Investing in Poverty Reduction

Investing in Poverty Reduction

The tax legislation that US President Donald Trump signed into law last December will dramatically  and the federal budget deficit. Yet, hidden within it – and within budget legislation enacted in February – are two promising programs for helping state and local governments address the needs of disadvantaged Americans.

The new tax law creates generous incentives to encourage private investment in distressed urban and rural areas; and a provision in the budget package will establish a competitive grant program to help states fund “pay-for-success” contracts. Both ideas have their roots in the Democratic administrations of Presidents Bill Clinton and Barack Obama; but they attracted congressional Republican support because they empower state and local governments, rely on public-private partnerships, and encourage rigorous impact assessments.

The provisions in the tax law to encourage private investment in impoverished areas center on the creation of “Opportunity Zones” (a term coined more than 30 years ago by New York Governor Mario Cuomo). The OZ program grants US governors the authority to designate up to 25% of low-income census tracts – those with an individual poverty rate of 20% or higher, and median family income below 80% of the state or territorial average – as OZs.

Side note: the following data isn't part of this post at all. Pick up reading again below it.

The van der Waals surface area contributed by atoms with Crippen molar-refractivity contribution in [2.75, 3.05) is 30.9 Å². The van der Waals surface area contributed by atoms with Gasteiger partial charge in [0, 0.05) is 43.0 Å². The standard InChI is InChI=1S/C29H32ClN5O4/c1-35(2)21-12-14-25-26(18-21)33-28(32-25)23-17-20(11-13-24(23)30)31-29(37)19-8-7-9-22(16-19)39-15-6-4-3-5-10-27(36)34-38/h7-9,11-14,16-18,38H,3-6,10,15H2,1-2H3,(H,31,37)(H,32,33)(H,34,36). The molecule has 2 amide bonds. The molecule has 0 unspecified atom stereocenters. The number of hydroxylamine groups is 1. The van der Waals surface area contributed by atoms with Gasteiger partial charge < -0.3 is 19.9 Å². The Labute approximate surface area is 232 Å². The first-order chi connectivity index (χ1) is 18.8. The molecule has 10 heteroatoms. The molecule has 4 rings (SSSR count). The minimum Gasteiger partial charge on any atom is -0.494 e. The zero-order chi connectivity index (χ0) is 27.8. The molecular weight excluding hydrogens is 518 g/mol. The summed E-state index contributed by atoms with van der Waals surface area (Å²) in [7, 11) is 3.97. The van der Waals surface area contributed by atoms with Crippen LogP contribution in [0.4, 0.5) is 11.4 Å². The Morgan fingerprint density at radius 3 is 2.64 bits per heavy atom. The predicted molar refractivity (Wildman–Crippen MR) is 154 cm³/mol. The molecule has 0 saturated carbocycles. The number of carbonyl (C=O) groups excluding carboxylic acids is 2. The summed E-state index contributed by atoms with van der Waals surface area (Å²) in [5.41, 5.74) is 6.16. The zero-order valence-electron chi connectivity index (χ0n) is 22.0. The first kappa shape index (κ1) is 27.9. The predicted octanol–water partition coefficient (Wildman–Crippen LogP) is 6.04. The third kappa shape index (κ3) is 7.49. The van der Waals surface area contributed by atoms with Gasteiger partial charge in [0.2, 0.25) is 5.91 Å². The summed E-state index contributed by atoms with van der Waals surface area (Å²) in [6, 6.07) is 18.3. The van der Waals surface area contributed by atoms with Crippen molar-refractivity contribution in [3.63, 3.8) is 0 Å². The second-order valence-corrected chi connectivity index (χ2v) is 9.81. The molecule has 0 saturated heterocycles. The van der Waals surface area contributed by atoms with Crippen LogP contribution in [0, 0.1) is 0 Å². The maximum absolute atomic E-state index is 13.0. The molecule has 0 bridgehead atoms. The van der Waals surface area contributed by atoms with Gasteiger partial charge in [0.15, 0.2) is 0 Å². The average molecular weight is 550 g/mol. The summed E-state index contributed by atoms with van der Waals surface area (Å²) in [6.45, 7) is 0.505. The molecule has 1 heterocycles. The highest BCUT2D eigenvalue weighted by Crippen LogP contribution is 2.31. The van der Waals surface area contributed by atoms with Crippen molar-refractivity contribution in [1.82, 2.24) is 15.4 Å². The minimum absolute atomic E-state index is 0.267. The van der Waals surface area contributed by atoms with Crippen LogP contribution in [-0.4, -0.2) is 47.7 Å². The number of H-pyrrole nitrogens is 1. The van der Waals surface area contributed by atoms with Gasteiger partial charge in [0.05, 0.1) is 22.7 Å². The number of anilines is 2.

Private investors are then granted significant tax incentives to reinvest their unrealized capital gains into OZs through “Opportunity Funds.” OFs can choose the nature of the assets (the risk/return profiles) they offer their investors, but must be organized as corporations or partnerships, which invest at least 90% of their capital in OZs.

Individuals who invest in OFs are eligible for several tax benefits. These include a temporary tax deferral on unrealized capital gains; a step-up in basis on the capital gains earned and reinvested in such funds; and a permanent exclusion from taxes on capital gains earned on fund investments held for ten years or more. A recent Brookings Institution report estimates that, “Individuals in a high-tax state and with short-term capital gains can avoid $7.50 in taxes for each $100 they invest, even before considering any return on their Zone investments.”

Read more at Project Syndicate